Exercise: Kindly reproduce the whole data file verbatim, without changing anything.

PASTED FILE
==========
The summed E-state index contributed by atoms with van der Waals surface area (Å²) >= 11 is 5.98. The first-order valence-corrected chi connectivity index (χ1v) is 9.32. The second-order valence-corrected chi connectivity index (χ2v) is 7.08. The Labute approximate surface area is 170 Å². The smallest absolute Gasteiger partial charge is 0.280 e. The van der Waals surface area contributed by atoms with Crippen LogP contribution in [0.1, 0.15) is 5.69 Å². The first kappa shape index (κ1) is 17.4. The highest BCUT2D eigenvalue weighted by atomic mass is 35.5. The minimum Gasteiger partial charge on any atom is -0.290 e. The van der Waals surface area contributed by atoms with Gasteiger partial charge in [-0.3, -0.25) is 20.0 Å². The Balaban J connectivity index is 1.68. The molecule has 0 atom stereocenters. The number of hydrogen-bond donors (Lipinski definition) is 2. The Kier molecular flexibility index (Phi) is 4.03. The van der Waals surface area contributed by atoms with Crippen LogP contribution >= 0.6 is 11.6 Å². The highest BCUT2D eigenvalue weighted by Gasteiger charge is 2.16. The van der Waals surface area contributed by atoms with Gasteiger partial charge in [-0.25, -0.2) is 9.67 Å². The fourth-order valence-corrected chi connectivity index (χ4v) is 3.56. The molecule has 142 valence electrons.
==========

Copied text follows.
The summed E-state index contributed by atoms with van der Waals surface area (Å²) >= 11 is 5.98. The first-order valence-corrected chi connectivity index (χ1v) is 9.32. The second-order valence-corrected chi connectivity index (χ2v) is 7.08. The Labute approximate surface area is 170 Å². The smallest absolute Gasteiger partial charge is 0.280 e. The van der Waals surface area contributed by atoms with Crippen LogP contribution in [0.1, 0.15) is 5.69 Å². The first kappa shape index (κ1) is 17.4. The highest BCUT2D eigenvalue weighted by atomic mass is 35.5. The minimum Gasteiger partial charge on any atom is -0.290 e. The van der Waals surface area contributed by atoms with Gasteiger partial charge in [-0.3, -0.25) is 20.0 Å². The Balaban J connectivity index is 1.68. The molecule has 0 atom stereocenters. The number of hydrogen-bond donors (Lipinski definition) is 2. The Kier molecular flexibility index (Phi) is 4.03. The van der Waals surface area contributed by atoms with Crippen LogP contribution >= 0.6 is 11.6 Å². The highest BCUT2D eigenvalue weighted by Gasteiger charge is 2.16. The van der Waals surface area contributed by atoms with Gasteiger partial charge in [-0.25, -0.2) is 9.67 Å². The fourth-order valence-corrected chi connectivity index (χ4v) is 3.56. The molecule has 142 valence electrons.